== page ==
Program Values and Benefits

Our degree programs  offer courses, research opportunities, mentorship, and other resources that help students acquire the skills, knowledge, and networks they need to succeed as writers in any workplace.

Transferable Research Skills

Situated within a designated Carnegie Tier One (Highest Research Activity) institution, our program prioritizes research experience at all degree levels. Therefore, all of our degree programs emphasize a research component, with the understanding that writing research enhances skills and competencies that are necessary for workplace writing. That is, we understand that many workplace writers are tasked to lead writing projects, and all workplace writers are expected to know how to collect, analyze, and synthesize information.

Our program helps students at varying degree levels learn how to identify research problems, articulate research goals, use different methods to collect data, analyze information to extract useful findings, and of course, communicate these findings in a meaningful way. At the graduate level, students become certified in ethical human subjects research; write project plans, research protocols, and research proposals; conduct interviews, observations, or focus groups; and conduct rhetorical analyses of a wide variety of texts, including images, videos, and computer code. The potential sites of research are extremely varied, ranging from health and medical contexts to video games. The variety of research methods and research topics available to students enables a research experience that applies directly to one’s immediate or larger career goals.

For examples of research projects available to our students, see the Master’s Thesis and Masters Projects summaries.

Access to Thought Leaders

Our program faculty are respected experts in different but complementary areas of writing and rhetoric. All of our faculty are engaged in ongoing research projects, publish in the top peer-reviewed journals of our field, and receive various honors and awards for their work, including honors awarded by professional and academic associations and research grant funding awards. Meanwhile, our faculty are also dedicated mentors, helping students navigate professional and academic situations that enable successful research endeavors, presentation and publication opportunities, and placement in writing careers and graduate programs.

For more information about faculty achievements and experience, see the Core Faculty and Affiliated Faculty summaries. For information about recent student and faculty achievements, see our News Items.

Access to a Networked Community

Our program’s networking potential begins with a strong peer-to-peer community. Students are encouraged to collaborate on many course assignments, and our three levels of degree programs—undergraduate, graduate, and doctoral—enable multiple opportunities for peer mentoring. Students of all degree levels benefit from the diverse academic and professional backgrounds represented in each classroom.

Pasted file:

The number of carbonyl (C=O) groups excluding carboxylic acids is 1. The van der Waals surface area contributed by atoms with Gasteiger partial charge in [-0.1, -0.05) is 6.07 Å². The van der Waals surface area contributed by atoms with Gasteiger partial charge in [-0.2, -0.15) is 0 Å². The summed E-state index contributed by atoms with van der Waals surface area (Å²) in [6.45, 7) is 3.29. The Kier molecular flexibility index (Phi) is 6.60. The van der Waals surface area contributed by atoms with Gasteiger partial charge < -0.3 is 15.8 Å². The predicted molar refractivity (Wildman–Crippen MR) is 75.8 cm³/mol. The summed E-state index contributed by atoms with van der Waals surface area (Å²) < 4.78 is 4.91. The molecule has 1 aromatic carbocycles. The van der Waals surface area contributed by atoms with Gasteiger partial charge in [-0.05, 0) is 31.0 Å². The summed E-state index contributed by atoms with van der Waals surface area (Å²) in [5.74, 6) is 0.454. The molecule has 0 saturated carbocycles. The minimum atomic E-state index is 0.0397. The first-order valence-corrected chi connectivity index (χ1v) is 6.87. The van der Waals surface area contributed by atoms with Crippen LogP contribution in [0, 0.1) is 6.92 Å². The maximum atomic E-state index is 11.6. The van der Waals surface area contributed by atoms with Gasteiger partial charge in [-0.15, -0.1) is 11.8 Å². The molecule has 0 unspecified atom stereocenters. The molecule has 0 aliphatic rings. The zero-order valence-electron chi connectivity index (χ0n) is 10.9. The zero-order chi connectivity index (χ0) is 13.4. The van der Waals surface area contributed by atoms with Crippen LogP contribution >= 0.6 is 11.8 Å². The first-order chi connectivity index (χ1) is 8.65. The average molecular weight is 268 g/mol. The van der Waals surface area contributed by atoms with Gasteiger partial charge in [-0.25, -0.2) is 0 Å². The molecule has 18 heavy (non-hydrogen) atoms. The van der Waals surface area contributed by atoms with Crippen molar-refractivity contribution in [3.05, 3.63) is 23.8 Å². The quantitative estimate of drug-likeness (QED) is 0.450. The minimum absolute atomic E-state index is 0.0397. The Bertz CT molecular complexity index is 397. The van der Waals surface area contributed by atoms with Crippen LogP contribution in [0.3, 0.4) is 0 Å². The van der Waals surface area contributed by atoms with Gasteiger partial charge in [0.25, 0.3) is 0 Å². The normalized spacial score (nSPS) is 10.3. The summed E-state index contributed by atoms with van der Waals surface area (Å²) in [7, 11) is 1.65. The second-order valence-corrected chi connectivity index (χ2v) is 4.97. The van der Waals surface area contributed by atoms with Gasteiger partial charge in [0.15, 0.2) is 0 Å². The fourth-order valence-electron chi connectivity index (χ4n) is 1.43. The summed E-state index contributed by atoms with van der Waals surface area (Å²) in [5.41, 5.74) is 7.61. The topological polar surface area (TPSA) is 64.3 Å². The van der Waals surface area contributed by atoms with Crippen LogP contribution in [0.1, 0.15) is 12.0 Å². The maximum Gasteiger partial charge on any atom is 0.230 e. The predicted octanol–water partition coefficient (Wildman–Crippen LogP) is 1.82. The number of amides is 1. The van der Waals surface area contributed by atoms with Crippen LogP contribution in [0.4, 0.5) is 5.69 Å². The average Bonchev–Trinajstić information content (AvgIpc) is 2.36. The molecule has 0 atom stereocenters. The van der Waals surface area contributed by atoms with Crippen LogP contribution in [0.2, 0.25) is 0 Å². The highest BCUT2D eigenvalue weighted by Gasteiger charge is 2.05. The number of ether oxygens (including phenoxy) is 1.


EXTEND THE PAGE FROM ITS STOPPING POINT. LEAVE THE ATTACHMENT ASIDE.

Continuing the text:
For additional peer and mentorship opportunities, all of our students are encouraged to join the GMU student chapter of the Society for Technical Communication (STC), the oldest and largest professional organization dedicated to professional and technical communication. As GMU STC members, students increase their opportunities to collaborate with other students and professionals, both on GMU campus and within the larger STC community. In particular, GMU STC officers have ample opportunity to develop and enhance different skillsets relevant to careers in the field, including developing and publishing web content, managing social media accounts, organizing events around professional writing topics, and giving talks and conducting workshops for other GMU students. GMU STC also collaborates and interfaces with the local professional chapter, STC Washington, DC – Baltimore (WDCB), and the national STC corporate office, located less than five miles from the Fairfax campus. Visit for more information about GMU STC events and opportunities.

Our students also receive access to our local community of professional writers and employers through course activities. For example, faculty invite local professionals to give guest lectures, participate as clients for course deliverables, or conduct mock interviews. We also coordinate with this local professional network to place students in internships for course credit.

If you are a professional writer interested in collaborating with our program—as a guest speaker, client, mentor, or employer—please contact Dr. Heidi Lawrence at to discuss opportunities for collaboration and join our growing network.